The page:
Toronto condo sales and prices rose in Q3, but rental prices fell

Condominium apartment sales saw a 10.5% spike; average selling price gained 8.3% year-over-year

The condominium market in the Greater Toronto Area (GTA) continues to show strength despite the pandemic as both sales and prices rose in the third quarter.

According to the Q3-2020 condominium market statistics that the Toronto Regional Real Estate Board (TRREB) released on Oct 23, the GTA reported the sale of 7,072 condominium apartments or 10.5% more than the same time last year.

The overall average selling price of a condominium apartment rose 8.3% to $633,484 compared to Q3 2019, despite an 84.6% year-over-year increase in the number of new listings totalling 17,613 in the third quarter this year. The average selling price of a condominium apartment in the City of Toronto at $680,963 also went up by a similar rate over the same period.

“The condominium apartment segment experienced the second best third quarter on record in terms of sales and the best third quarter on record in terms of the average selling price,” TRREB president Lisa Patel said in a statement. “While the pace of year-over-year condo sales and price growth remained strong, it was lower than that reported for low-rise home types.”  

Patel explained that the condominium market “became much better supplied as many investors moved to sell their units, due in part to softer rental market conditions and a short-term rental market that was impacted by stricter regulations and the Covid-19-related drop in tourism.”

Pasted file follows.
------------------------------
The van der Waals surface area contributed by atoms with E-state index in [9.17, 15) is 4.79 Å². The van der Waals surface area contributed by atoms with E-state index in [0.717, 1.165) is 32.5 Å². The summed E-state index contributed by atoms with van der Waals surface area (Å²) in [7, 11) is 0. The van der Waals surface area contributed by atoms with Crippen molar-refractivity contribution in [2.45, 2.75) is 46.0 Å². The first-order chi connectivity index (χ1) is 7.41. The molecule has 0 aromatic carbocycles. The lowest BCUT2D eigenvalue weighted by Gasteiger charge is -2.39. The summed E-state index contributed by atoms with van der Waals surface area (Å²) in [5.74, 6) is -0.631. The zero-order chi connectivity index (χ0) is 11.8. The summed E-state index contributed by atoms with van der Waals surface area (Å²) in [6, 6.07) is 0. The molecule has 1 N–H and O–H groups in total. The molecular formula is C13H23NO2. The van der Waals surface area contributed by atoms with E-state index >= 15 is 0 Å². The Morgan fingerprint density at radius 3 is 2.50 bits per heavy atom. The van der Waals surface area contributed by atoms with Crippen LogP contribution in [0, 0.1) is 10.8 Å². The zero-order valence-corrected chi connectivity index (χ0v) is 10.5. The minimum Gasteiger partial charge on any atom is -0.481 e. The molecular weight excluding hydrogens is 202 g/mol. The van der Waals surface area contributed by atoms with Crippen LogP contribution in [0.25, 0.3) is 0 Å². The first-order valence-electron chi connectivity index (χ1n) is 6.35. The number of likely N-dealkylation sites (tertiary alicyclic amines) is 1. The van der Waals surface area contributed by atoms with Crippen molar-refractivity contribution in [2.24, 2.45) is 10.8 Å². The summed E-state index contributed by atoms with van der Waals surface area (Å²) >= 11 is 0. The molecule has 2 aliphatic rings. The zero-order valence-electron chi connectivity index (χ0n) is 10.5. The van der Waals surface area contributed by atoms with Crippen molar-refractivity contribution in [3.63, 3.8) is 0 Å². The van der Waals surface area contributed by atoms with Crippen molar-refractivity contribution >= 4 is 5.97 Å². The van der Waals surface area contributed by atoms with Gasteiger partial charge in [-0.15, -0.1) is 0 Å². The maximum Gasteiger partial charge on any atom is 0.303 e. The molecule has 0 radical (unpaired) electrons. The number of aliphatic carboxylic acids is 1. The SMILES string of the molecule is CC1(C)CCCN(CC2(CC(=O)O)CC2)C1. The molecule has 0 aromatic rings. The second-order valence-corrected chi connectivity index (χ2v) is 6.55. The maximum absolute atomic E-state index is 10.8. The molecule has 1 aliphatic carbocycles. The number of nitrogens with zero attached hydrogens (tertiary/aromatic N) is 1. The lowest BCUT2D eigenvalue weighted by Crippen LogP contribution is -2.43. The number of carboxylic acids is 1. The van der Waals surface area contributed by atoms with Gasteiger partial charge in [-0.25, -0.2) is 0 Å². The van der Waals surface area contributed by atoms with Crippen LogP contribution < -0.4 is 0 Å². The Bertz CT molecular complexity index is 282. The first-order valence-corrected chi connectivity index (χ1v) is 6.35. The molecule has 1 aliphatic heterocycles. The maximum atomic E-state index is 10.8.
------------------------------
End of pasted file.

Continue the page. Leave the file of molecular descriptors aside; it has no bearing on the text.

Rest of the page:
TRREB’s chief market analyst Jason Mercer said while condominium buyers had more choice in the third quarter compared to the past few years, there was sufficient competition among buyers to support average selling prices that are substantially above last year’s levels.

“It is important to note that one quarter does not make a trend, either on the demand or supply sides of the market. How the relationship unfolds between condo sales and listings over the next three to six months will dictate the longer-term direction for selling prices,” Mercer adds.

The condominium rental market in the GTA also reported growth in the third quarter of 2020 but saw a notable decline in rental prices.

TRREB reported 14,036 condominium apartment rentals in the third quarter, which represents a 30.2% spike over the same period last year. The number of condominium apartments listed for rent in this year’s third quarter also went up by nearly 113.9% compared to the same period last year, resulting in more choice and negotiating power for renters, Patel said.

The average rent for a one-bedroom condominium apartment fell 11.1% in the third quarter to $2,012, compared to $2,262 in Q3 2019. The average rent for a two-bedroom condominium apartment also declined by 9.2% over the same period to $2,672, compared to $2,941 in the last quarter.

Mercer said the demand for condominium rentals remained very strong in the third quarter but was overshadowed by the rapid rise in rental listings. “Once we move into the post-COVID period, population growth from immigration and non-permanent residents will bolster rental demand and absorption,” he adds.

Below is a breakdown of the average selling price of condominium apartments by area:

 

Region

Average Price

Q3 2020

Q3 2019

Halton Region

$560,570

$500,941

Peel Region

$521,588

$469,381

City of Toronto

$680,963

$628,281

York Region

$579,509

$530,718

Durham Region

$427,298

$380,256

Other Areas

$434,642  

$354,666

Jean Lian is Head of Communications and Brand Marketing with HomeLife Realty Services Inc. in Toronto. Jean can be reached at marketinghomelife@gmail.com.